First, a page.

Innovators in Digital Inclusion

Innovators in Digital Inclusion

[token node pull-quote-1-left]In research released early in 2016, Benton Faculty Research Fellow Dr. Colin Rhinesmith explored the critical work being done in communities across the United States to address gaps in broadband adoption. He found that the efforts that emphasize human-to-human interactions are the most helpful to individuals and families. To promote broadband adoption in ways that are most appropriate to personal needs and contexts, local organizations should focus on: 1) Providing low-cost broadband, 2) Connecting digital literacy training with relevant content and services, 3) Making low-cost computers available, and 4) Operating public access computing centers.

But successful, local digital inclusion efforts differ from organization to organization. To help deepen Rhinesmith’s original research, the Benton Foundation and the National Digital Inclusion Alliance (NDIA) are now publishing a series of articles that explore the origins, strategies, challenges and funding mechanisms for successful digital inclusion organizations. We’d like to inject the experiences of each organization into ongoing policy discussions that affect federal, state and local digital inclusion efforts -- and to highlight best practices for other organizations working in this space.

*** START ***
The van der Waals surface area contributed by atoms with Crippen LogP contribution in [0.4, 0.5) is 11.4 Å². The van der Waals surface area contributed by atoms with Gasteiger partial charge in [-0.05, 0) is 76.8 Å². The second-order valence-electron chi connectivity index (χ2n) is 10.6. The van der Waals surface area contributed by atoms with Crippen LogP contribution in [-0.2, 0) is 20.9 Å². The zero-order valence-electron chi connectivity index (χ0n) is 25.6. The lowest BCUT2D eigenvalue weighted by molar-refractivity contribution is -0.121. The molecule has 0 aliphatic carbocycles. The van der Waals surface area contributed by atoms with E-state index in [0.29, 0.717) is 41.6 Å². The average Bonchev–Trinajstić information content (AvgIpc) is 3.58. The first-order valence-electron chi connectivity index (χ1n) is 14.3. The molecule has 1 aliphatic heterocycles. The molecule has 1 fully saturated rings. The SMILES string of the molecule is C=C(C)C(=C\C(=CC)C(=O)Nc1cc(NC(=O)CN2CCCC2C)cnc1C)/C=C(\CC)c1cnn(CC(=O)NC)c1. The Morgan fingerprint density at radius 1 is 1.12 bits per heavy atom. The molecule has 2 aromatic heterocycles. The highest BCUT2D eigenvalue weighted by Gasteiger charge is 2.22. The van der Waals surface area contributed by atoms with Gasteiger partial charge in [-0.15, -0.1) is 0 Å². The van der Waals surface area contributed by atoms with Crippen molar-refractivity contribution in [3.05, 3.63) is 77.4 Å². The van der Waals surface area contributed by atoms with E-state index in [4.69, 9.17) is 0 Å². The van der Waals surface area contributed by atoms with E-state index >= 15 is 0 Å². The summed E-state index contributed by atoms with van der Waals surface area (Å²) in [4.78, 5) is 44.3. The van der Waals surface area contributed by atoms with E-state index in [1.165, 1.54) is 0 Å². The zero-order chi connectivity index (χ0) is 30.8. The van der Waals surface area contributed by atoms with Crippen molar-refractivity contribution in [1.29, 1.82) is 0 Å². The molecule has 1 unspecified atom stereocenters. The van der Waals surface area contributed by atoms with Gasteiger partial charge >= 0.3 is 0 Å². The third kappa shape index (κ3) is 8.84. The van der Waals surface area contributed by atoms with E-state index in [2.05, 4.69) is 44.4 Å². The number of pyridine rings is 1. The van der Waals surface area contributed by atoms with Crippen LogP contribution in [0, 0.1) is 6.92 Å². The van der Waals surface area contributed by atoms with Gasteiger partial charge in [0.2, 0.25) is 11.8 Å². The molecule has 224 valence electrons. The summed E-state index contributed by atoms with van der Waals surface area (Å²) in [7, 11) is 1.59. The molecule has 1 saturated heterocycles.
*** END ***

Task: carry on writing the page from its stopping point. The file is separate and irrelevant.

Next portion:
PCs for People (St. Paul, Minnesota), Axiom Education and Training Center (Machias, Maine), Ashbury Senior Computer Community Center (Cleveland, Ohio), Connecting for Good (Kansas City, Kansas), Free Geek (Portland, Oregon), Youth Policy Institute (Los Angeles, California), Austin Free-Net (Austin, Texas), and Multnomah County Library (Portland, Oregon). Each of these organizations are doing phenomenal work to bridge the digital divide and promote digital inclusion. But each one has a unique approach to meeting this challenge. [token node content-image-1-right]

We’re starting with PCs for People, an organization which refurbishes recycled computers and provides affordable technology and broadband service to low-income individuals and families. PCs for People’s work is touching many lives, helping to improve educational and economic outcomes.

The ultimate aim of this digital inclusion work is a truly inclusive digital society in which we all have affordable access to essential telecommunications services and devices – and the skills needed to use them to improve our lives and our communities. Because, as I think we all know, broadband and fluency with technology fuel economic growth, provide access to the world’s knowledge, promote skill development, and build stronger and more connected communities.

Innovators in Digital Inclusion series

By Adrianne B. Furniss.